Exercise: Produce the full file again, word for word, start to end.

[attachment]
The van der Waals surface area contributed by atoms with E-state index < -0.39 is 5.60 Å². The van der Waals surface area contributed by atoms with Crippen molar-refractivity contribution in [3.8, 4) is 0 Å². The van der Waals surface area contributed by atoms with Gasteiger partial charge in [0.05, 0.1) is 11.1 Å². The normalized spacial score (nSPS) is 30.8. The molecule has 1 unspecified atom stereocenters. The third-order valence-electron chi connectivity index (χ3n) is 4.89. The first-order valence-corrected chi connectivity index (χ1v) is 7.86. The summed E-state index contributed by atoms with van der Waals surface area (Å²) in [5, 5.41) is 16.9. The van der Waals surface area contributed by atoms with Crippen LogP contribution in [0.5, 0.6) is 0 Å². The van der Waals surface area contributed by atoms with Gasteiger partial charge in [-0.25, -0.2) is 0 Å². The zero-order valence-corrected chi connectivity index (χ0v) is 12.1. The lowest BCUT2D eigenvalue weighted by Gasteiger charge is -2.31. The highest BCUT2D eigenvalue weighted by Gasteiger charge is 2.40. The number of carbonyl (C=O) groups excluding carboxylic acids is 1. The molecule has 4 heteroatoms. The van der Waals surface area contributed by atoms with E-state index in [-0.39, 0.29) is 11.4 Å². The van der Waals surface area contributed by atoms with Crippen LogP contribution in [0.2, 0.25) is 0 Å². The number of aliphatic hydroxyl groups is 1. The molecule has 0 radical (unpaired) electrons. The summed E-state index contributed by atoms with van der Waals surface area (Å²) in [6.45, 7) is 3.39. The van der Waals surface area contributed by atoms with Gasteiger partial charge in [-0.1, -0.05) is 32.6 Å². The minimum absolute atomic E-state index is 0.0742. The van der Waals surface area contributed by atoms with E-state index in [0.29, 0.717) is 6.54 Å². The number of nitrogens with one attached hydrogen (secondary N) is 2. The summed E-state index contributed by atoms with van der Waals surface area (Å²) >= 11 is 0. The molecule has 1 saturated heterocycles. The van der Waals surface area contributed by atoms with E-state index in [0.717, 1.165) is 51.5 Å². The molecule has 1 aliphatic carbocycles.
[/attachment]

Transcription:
The van der Waals surface area contributed by atoms with E-state index < -0.39 is 5.60 Å². The van der Waals surface area contributed by atoms with Crippen molar-refractivity contribution in [3.8, 4) is 0 Å². The van der Waals surface area contributed by atoms with Gasteiger partial charge in [0.05, 0.1) is 11.1 Å². The normalized spacial score (nSPS) is 30.8. The molecule has 1 unspecified atom stereocenters. The third-order valence-electron chi connectivity index (χ3n) is 4.89. The first-order valence-corrected chi connectivity index (χ1v) is 7.86. The summed E-state index contributed by atoms with van der Waals surface area (Å²) in [5, 5.41) is 16.9. The van der Waals surface area contributed by atoms with Crippen LogP contribution in [0.5, 0.6) is 0 Å². The van der Waals surface area contributed by atoms with Gasteiger partial charge in [-0.25, -0.2) is 0 Å². The zero-order valence-corrected chi connectivity index (χ0v) is 12.1. The lowest BCUT2D eigenvalue weighted by Gasteiger charge is -2.31. The highest BCUT2D eigenvalue weighted by Gasteiger charge is 2.40. The number of carbonyl (C=O) groups excluding carboxylic acids is 1. The molecule has 4 heteroatoms. The van der Waals surface area contributed by atoms with E-state index in [-0.39, 0.29) is 11.4 Å². The van der Waals surface area contributed by atoms with Crippen LogP contribution in [0.2, 0.25) is 0 Å². The number of aliphatic hydroxyl groups is 1. The molecule has 0 radical (unpaired) electrons. The summed E-state index contributed by atoms with van der Waals surface area (Å²) in [6.45, 7) is 3.39. The van der Waals surface area contributed by atoms with Gasteiger partial charge in [-0.1, -0.05) is 32.6 Å². The minimum absolute atomic E-state index is 0.0742. The van der Waals surface area contributed by atoms with E-state index in [0.29, 0.717) is 6.54 Å². The number of nitrogens with one attached hydrogen (secondary N) is 2. The summed E-state index contributed by atoms with van der Waals surface area (Å²) >= 11 is 0. The molecule has 1 saturated heterocycles. The van der Waals surface area contributed by atoms with E-state index in [0.717, 1.165) is 51.5 Å². The molecule has 1 aliphatic carbocycles.